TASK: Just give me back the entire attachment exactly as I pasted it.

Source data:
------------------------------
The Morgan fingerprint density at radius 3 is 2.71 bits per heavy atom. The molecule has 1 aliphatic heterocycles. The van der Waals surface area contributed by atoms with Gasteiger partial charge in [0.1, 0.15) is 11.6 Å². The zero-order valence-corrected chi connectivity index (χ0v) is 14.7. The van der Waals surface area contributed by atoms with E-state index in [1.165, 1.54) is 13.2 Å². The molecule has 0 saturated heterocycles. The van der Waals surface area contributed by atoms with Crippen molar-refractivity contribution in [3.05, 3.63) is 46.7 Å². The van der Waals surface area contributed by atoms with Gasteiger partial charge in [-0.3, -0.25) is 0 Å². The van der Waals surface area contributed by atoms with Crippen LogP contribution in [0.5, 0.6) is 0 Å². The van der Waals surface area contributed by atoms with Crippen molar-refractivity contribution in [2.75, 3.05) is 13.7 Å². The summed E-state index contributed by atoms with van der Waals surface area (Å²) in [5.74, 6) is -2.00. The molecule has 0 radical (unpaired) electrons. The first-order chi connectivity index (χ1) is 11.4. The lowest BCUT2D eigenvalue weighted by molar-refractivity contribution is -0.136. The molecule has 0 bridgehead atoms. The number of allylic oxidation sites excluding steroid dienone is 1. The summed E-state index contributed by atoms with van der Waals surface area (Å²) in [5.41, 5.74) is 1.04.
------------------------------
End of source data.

The Morgan fingerprint density at radius 3 is 2.71 bits per heavy atom. The molecule has 1 aliphatic heterocycles. The van der Waals surface area contributed by atoms with Gasteiger partial charge in [0.1, 0.15) is 11.6 Å². The zero-order valence-corrected chi connectivity index (χ0v) is 14.7. The van der Waals surface area contributed by atoms with E-state index in [1.165, 1.54) is 13.2 Å². The molecule has 0 saturated heterocycles. The van der Waals surface area contributed by atoms with Crippen molar-refractivity contribution in [3.05, 3.63) is 46.7 Å². The van der Waals surface area contributed by atoms with Gasteiger partial charge in [-0.3, -0.25) is 0 Å². The van der Waals surface area contributed by atoms with Crippen LogP contribution in [0.5, 0.6) is 0 Å². The van der Waals surface area contributed by atoms with Crippen molar-refractivity contribution in [2.75, 3.05) is 13.7 Å². The summed E-state index contributed by atoms with van der Waals surface area (Å²) in [5.74, 6) is -2.00. The molecule has 0 radical (unpaired) electrons. The first-order chi connectivity index (χ1) is 11.4. The lowest BCUT2D eigenvalue weighted by molar-refractivity contribution is -0.136. The molecule has 0 bridgehead atoms. The number of allylic oxidation sites excluding steroid dienone is 1. The summed E-state index contributed by atoms with van der Waals surface area (Å²) in [5.41, 5.74) is 1.04.